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Jimmy H

 2009/5/26 6:43Profile
reformer
Member



Joined: 2007/6/25
Posts: 764


 Re: "Organic" Church Movement

Its just a fancy name for house church. it seems that house churches are increasing at a high rate due to the church system we have today. people are wanting more of Christ, true fellowship and are not getting it in "church" on Sundays.

I am currently reading Pagan Christianity by Viola and Barna. It is probably one of the best books that I have read in a while. As far as church history...how it started. Why we have what we have today. It like reading two books in one. The notes that are supplied to check the sources and just story itself.

I think Frank is more of an emergent Christian. He is a bit more liberal in his view, but nonetheless a believer and follower of Christ.

I don't think it is negative to have the organic church, I am not quite convinced yet if his way is the best. reading some examples of his gatherings have me a little uncomfortable; meaning the style; it seems like a free for all. But I am sure it is because I don't completely understand the involvement in a house church, because my mind is corrupted by the institutional church.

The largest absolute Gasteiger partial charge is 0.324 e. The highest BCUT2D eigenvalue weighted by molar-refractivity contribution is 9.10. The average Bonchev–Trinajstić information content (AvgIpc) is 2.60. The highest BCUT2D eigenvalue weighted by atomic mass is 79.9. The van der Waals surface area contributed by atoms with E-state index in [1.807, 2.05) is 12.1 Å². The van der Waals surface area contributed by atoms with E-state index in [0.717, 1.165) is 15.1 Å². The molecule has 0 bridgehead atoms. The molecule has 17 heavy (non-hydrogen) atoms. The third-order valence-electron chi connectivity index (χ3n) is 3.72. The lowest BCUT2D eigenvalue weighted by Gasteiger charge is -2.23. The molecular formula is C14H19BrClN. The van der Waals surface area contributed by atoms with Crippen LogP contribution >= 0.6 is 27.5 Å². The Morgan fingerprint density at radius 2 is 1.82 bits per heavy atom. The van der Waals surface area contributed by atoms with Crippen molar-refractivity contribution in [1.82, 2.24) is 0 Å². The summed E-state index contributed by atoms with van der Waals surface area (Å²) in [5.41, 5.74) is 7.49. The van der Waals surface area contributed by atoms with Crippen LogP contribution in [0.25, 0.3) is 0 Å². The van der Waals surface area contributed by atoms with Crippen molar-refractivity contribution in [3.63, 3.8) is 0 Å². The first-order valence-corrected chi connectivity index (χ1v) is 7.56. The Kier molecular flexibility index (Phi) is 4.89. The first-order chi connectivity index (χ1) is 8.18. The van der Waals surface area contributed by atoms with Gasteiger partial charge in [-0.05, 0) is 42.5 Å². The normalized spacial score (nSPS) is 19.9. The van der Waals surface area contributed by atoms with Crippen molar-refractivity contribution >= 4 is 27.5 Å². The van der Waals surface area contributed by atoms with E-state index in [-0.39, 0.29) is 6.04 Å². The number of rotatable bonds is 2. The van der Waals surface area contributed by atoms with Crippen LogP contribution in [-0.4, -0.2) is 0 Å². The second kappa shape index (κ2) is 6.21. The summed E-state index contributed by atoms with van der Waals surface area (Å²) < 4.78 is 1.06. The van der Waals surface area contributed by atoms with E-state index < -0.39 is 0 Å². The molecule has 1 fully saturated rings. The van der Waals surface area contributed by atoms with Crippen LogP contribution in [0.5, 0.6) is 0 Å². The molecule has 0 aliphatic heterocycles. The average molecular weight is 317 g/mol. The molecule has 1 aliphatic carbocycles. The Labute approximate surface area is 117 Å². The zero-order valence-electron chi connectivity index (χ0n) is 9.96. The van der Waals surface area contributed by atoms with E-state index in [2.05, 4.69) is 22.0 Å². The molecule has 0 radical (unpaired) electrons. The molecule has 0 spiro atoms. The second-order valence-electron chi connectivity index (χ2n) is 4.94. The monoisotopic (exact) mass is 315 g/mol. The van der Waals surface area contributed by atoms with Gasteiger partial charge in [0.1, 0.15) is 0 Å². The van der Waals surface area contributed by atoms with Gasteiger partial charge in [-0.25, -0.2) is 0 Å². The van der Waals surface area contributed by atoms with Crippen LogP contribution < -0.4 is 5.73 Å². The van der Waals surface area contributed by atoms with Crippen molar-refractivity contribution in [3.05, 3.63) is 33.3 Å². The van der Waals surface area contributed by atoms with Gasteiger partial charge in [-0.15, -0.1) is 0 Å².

Personally I don't think it matters how we fellowship together, in a traditional service or house church. you have to go where the Lord is leading you to go. The house church is lines of more biblical than what we have today.

We left the institutional church about 6 months ago. I struggled with so many questions about year before I left. Why do we have this in church? Why do we sing, pass the plate around, shake hands, sing some more, preach a watered down message, then leave? Why do we tithe? are we just paying for the building and salary for the pastor? Why another building campaign? I could go on, but that is another thread. The point is God is to be worshiped in truth and spirit, and that doesn't mean that only takes place on Sunday morning for an hour and half. We can have fellowship at home with our family and if the Lord leads us to house or friends that is fellowship?

a good sermon on fellowship by Paul Washer:[url=http://media.sermonindex.net/18/SID18532.mp3]http://media.sermonindex.net/18/SID18532.mp3[/url]

I would recommend that you might consider reading Pagan Christianity. It is an eye opening book and challenging.

blessings
reformer

 2009/5/26 6:53Profile









 Re:

I think the house church movement is great so long as the house church is organized along biblical lines. Scripture gives us clear guidelines concerning church governing. I know of some house churches that are not, and they are wrong.